Demonstrating the importance of volunteers in your organisation

Part of NCVO’s Volunteers’ Week 2016 series.

matt-hattMatt Hatt is assistant front of house volunteer manager at Shakespeare’s Globe theatre. He manages two volunteer coordinators and a team of around 600 front of house volunteers who give up their time to support the charity. Matt has previously managed volunteers for London 2012, Manchester International Festival and Secret Cinema.

‘We are hither come to offer you our service’ – Timon of Athens

Why ask staff to shadow volunteers?

Planning for Volunteers’ Week can be daunting, after a year in the job here at Shakespeare’s Globe theatre I feel we have said ‘thank you’ in so many ways, and finding new, deeper ways that make our team of around 700 volunteers feel important and valued was a bit of a head-scratcher.

I decided to look back at our volunteer survey, of our 2015 theatre season, to see what the volunteers were saying about how we could be doing things better. There, in pie chart form, the answer was obvious.

51% of the volunteers who completed our evaluation answered ‘no’ or ‘don’t know’ when asked ‘do you feel members of Globe Staff understand your role?’.

As an organisation which grew out of a small team of courageous volunteers who helped fundraise to get the theatre built in the late 1990’s; I wondered how volunteers felt the wider team of around 200 staff had become somewhat disconnected to them.

So often in volunteering you provide opportunities for volunteers to learn more about what the paid staff do, but why not do the reverse?

matt-hatt-blog-post-10-06-2016-shakespeares-globe-volunteers
‘I can no other answer make but thanks, And thanks; and ever thanks’ – Twelfth Night Staff shadowing the volunteer experience

Putting the idea into practice

Our CEO supported the idea; we stressed how useful it would be for our volunteers to learn more about staff roles, especially for those volunteering at the Globe to get the experience to move into paid roles in the arts, and equally the benefits to the staff team to learn about our volunteer roles and take a break from their normal routine.

After some encouraging, and lots of flexibility, we managed to organise for 12 senior staff to shadow stewards across the 12 days of Volunteers’ Week. The staff involved included director of development, digital manager, and executive producer. They all had something different to gain and give from their individual viewpoints of the organisation.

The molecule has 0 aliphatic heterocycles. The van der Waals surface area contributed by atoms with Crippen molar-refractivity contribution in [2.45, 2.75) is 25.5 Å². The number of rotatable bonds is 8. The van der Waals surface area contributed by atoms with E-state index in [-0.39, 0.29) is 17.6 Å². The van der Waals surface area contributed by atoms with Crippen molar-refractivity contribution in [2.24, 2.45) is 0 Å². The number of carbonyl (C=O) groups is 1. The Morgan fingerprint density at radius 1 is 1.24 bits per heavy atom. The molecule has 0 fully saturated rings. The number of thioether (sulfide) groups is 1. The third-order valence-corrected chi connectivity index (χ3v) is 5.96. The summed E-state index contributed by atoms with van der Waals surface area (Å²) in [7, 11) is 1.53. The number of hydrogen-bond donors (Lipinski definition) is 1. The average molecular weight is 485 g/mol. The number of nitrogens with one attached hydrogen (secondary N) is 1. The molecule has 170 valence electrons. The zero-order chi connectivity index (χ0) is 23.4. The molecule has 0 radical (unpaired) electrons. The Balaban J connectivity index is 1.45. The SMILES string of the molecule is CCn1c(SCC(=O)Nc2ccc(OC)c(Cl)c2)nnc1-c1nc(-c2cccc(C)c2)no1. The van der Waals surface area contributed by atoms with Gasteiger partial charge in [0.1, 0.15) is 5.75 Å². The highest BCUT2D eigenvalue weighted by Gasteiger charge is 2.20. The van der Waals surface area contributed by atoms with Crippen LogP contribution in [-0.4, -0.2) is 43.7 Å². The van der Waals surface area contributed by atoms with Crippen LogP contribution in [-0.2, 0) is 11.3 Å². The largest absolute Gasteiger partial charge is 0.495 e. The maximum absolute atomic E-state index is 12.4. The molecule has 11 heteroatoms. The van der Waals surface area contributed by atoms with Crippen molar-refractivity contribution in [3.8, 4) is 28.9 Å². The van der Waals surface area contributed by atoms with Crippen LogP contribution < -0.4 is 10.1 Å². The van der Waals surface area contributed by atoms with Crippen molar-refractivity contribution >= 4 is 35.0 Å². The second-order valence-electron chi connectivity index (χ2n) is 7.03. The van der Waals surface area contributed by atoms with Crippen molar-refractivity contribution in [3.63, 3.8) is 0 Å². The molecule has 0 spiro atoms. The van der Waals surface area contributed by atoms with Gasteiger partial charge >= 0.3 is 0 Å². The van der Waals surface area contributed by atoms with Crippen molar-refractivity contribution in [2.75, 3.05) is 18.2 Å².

The beauty of ‘shadowing’ is that it is a two-way conversation. I encouraged staff to ask volunteers about themselves and their motivations.

Our artistic coordinator, Jessica Lusk said of her time volunteering: ‘What surprised me was just how busy it was, and it’s such hard work… I think the volunteers are remarkable and the time they give is invaluable’.

We hope this exercise will raise awareness generally in the organisation of our volunteer programme, and that the volunteers themselves feel supported by the whole organisation.

Tips for a successful staff/volunteer shadowing scheme

  1. Be flexible with your paid staff schedules – shadowing for an hour or two really is better than nothing.
  2. Put staff into your busiest roles or positions so they can see the level of skills your volunteers possess and how much they give the organisation.
  3. Pair them with the right volunteers, those who will enjoy showing a member of staff the ropes, and are confident enough to treat them like any new recruit.
  4. Ask staff what they thought about their experience and share these thoughts with other members of staff and your volunteers – it is really heart-warming and valuable.
  5. If it’s been a while since you spent time alongside your volunteers – shadow them yourself, you should never ask a volunteer to do something you wouldn’t do!

Was it worth it?

The benefits for both staff and volunteers have been demonstrated immediately, and after staff returned to their desks, looking tired but with massive grins on their faces, I can already see, that this is a process that we will continue when the bunting comes down at the end of Volunteers’ Week on 12 June.

 

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